COLUMBIA, S.C. (AP) — An award-winning composer and former fine arts instructor at a private school in Charleston pleaded not guilty Monday to making child pornography.
Fernando Rivas, 59, also pleaded not guilty to using a computer to send the images across state lines and possessing child pornography images in April 2011.
Federal prosecutors said that in 2010 and 2011, Rivas coerced a person under the age of 18 to engage in sexually explicit conduct for the purpose of taking pictures.
Also Monday, Rivas posted 10 percent of a $300,000 bond and was placed on house arrest except for work or other court-sanctioned outings, records show. He was also ordered not to have contact with the alleged victim, not to access the Internet or be around any children without supervision.
Neither Rivas nor his attorney immediately responded to messages Monday.
According to police records, officers with the North Charleston Police Department and FBI searched Rivas’ Ladson home in April after a person arrested in New Jersey led them to Rivas. On Rivas’ computer, officers said they found numerous pictures of child pornography, some of which had been sent to the person arrested in New Jersey.
Rivas also faces state charges of sexual exploitation of a minor, but that case is on hold during the federal action against him, according to a spokesman for North Charleston police.
Rivas worked as a jazz music instructor at Charleston private school Porter-Gaud from 2002 until 2009, when he left because of increasing work elsewhere, head of school DuBose Egleston said Monday. The indictment does not say whether the alleged victim was a Porter-Gaud student or had any connection to the school.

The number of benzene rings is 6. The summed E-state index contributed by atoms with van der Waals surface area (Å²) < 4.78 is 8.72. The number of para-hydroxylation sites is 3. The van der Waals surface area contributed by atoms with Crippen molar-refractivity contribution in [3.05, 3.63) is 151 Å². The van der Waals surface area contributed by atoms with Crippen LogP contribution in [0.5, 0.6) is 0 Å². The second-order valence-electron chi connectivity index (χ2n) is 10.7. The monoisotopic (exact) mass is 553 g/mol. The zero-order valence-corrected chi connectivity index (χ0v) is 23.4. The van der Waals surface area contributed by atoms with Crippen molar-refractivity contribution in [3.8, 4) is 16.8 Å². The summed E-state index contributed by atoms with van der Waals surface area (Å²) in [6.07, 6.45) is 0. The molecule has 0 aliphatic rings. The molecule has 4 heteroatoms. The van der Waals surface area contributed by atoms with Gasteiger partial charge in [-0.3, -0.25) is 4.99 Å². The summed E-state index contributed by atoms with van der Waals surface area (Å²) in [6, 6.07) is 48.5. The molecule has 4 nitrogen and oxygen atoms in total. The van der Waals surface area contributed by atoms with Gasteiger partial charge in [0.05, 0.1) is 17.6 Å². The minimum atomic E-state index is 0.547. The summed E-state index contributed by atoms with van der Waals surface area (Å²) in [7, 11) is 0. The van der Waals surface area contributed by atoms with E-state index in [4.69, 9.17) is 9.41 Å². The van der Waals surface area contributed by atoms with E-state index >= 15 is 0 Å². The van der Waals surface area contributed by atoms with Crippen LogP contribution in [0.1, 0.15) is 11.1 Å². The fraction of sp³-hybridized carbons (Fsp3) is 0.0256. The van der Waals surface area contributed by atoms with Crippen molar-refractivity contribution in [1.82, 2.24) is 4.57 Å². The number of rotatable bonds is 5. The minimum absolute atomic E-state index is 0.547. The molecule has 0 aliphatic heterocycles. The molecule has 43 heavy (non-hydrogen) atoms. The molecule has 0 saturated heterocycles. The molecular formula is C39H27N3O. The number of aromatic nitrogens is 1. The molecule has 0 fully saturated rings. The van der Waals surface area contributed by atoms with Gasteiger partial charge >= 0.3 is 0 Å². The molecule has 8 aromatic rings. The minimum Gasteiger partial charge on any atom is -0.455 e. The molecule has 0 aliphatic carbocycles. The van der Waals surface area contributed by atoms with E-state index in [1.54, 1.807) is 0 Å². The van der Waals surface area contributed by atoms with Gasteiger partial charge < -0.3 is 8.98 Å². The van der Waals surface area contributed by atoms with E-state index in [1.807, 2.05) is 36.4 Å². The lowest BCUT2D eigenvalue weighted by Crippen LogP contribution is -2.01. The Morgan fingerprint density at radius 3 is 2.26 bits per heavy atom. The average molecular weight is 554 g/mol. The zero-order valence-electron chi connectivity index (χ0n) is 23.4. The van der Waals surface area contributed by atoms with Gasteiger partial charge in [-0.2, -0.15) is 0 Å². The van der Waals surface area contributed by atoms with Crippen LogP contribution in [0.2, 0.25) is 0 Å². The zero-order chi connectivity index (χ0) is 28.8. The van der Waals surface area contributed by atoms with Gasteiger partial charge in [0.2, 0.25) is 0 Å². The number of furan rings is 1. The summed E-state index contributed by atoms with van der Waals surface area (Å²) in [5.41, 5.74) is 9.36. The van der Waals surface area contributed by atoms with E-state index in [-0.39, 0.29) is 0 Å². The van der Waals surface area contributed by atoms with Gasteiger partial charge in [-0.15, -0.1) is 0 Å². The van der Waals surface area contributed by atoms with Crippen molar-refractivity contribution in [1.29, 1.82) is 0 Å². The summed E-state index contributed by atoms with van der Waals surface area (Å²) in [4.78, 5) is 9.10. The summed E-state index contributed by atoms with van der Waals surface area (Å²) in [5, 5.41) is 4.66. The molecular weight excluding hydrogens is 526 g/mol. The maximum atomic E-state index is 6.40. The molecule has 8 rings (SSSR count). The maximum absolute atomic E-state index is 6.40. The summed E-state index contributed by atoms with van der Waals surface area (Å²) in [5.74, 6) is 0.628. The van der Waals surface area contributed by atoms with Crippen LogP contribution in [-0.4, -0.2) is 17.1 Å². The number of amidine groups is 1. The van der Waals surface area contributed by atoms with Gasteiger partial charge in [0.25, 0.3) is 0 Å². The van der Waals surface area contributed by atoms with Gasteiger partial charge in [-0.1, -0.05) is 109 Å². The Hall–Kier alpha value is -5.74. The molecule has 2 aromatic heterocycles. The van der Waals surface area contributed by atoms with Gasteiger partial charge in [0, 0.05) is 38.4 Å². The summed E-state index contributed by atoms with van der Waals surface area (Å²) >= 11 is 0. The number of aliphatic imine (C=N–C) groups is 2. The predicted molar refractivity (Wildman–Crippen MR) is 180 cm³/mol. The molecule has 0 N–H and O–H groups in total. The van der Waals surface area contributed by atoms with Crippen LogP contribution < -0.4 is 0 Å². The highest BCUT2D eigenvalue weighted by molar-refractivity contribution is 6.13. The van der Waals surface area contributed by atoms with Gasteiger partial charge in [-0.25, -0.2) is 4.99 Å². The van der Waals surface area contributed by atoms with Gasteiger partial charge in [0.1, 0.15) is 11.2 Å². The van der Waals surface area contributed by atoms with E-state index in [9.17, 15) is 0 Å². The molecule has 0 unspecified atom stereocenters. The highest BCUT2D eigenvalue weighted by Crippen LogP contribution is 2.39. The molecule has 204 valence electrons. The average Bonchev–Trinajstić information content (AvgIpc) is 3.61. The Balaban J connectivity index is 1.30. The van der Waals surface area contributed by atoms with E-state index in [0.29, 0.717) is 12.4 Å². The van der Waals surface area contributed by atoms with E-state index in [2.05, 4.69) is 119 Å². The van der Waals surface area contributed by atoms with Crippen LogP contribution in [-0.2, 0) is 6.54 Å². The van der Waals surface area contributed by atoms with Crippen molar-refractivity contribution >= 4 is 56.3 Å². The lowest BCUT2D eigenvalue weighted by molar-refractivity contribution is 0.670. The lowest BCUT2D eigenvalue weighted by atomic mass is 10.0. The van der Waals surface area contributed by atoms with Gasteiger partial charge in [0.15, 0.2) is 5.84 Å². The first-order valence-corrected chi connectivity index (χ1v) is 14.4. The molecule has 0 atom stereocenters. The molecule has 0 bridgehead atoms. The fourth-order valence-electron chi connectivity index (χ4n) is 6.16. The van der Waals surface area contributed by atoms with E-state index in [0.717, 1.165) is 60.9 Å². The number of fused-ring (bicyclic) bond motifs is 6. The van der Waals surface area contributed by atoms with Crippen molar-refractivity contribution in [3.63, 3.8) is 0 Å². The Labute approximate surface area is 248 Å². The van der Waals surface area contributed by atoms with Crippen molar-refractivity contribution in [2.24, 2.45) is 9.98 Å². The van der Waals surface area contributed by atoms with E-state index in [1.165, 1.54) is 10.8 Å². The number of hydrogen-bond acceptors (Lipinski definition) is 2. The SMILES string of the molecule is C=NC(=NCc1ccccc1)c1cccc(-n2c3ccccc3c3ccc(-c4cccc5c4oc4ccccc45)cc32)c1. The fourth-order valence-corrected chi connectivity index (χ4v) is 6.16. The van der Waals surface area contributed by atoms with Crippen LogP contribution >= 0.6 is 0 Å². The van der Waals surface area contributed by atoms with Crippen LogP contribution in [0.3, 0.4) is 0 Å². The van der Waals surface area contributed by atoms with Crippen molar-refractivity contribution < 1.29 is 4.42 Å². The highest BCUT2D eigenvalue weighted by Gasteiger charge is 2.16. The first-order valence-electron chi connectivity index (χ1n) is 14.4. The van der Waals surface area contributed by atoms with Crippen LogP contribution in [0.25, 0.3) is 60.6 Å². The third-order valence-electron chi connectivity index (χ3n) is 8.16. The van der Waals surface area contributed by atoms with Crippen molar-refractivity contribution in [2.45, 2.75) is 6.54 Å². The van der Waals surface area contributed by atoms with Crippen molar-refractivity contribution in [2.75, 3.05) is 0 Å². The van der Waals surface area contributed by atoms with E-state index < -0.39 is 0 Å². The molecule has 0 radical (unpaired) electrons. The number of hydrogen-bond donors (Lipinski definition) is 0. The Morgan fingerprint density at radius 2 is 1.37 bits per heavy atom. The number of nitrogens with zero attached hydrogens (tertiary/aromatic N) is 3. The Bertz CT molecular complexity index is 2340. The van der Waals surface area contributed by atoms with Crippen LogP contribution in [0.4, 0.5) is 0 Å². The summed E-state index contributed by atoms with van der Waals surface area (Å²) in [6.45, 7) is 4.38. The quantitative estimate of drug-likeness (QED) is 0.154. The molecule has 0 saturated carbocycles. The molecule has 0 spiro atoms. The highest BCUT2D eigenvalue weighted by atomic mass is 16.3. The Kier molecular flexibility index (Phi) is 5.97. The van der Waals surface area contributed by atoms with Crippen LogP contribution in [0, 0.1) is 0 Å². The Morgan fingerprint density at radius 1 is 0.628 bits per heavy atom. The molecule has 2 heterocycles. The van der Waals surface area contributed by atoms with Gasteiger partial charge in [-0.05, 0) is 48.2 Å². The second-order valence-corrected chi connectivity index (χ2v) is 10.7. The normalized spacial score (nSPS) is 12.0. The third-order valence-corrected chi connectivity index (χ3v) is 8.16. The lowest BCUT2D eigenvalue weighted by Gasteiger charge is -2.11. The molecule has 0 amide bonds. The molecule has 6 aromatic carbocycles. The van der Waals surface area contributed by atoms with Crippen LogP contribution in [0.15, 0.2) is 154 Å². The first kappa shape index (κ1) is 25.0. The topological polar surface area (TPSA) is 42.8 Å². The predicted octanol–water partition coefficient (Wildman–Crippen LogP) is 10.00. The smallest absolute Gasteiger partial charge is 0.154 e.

“We are unaware of any connection between the charges against him and Porter-Gaud, but we are cooperating with law enforcement in their investigation,” Egleston told The Associated Press in a statement.
According to his professional website, Rivas was born in Cuba and graduated from the Juilliard School of Music. Writing music for television, radio, film and theater, Rivas won Emmys in 1995 and 1996 for his work on “Sesame Street.” In 1998, Gloria Estefan recorded one of his songs on “Elmopalooza,” a Sesame Street Productions piece that won a Grammy for best children’s album.
Porter-Gaud was embroiled in scandal in the 1990s when former students claimed a teacher had sexually abused them. Eddie Fischer, who taught at Porter-Gaud and other area schools, died in 2002 while serving a 20-year prison sentence after pleading guilty to sex abuse charges.
Dozens of former students sued Porter-Gaud, alleging administrators did little or nothing to stop Fischer when he worked there in the 1970s and 1980s, and a jury in 2000 awarded $105 million in damages. That case and more than 20 others were later settled out of court for tens of millions of dollars.
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